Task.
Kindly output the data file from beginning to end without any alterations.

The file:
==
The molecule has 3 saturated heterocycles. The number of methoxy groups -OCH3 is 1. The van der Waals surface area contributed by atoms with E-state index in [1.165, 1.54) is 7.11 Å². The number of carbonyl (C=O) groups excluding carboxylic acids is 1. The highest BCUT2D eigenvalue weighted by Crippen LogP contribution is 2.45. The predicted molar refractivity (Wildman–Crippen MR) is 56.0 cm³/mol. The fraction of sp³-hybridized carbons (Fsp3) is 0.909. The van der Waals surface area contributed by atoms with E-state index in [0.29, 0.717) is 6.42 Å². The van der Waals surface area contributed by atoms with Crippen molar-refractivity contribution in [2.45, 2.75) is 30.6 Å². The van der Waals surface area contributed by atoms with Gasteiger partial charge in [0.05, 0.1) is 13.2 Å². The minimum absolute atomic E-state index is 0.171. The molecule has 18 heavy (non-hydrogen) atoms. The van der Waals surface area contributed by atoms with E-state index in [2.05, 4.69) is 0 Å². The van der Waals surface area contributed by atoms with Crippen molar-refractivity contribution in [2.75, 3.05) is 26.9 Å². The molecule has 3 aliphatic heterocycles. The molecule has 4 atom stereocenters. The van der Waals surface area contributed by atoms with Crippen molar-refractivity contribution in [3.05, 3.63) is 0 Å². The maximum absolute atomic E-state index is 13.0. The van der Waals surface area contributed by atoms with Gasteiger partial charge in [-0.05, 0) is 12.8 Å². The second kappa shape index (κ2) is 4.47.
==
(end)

The molecule has 3 saturated heterocycles. The number of methoxy groups -OCH3 is 1. The van der Waals surface area contributed by atoms with E-state index in [1.165, 1.54) is 7.11 Å². The number of carbonyl (C=O) groups excluding carboxylic acids is 1. The highest BCUT2D eigenvalue weighted by Crippen LogP contribution is 2.45. The predicted molar refractivity (Wildman–Crippen MR) is 56.0 cm³/mol. The fraction of sp³-hybridized carbons (Fsp3) is 0.909. The van der Waals surface area contributed by atoms with E-state index in [0.29, 0.717) is 6.42 Å². The van der Waals surface area contributed by atoms with Crippen molar-refractivity contribution in [2.45, 2.75) is 30.6 Å². The van der Waals surface area contributed by atoms with Gasteiger partial charge in [0.05, 0.1) is 13.2 Å². The minimum absolute atomic E-state index is 0.171. The molecule has 18 heavy (non-hydrogen) atoms. The van der Waals surface area contributed by atoms with E-state index in [2.05, 4.69) is 0 Å². The van der Waals surface area contributed by atoms with Crippen molar-refractivity contribution in [2.75, 3.05) is 26.9 Å². The molecule has 3 aliphatic heterocycles. The molecule has 4 atom stereocenters. The van der Waals surface area contributed by atoms with Crippen molar-refractivity contribution in [3.05, 3.63) is 0 Å². The maximum absolute atomic E-state index is 13.0. The van der Waals surface area contributed by atoms with Gasteiger partial charge in [-0.05, 0) is 12.8 Å². The second kappa shape index (κ2) is 4.47.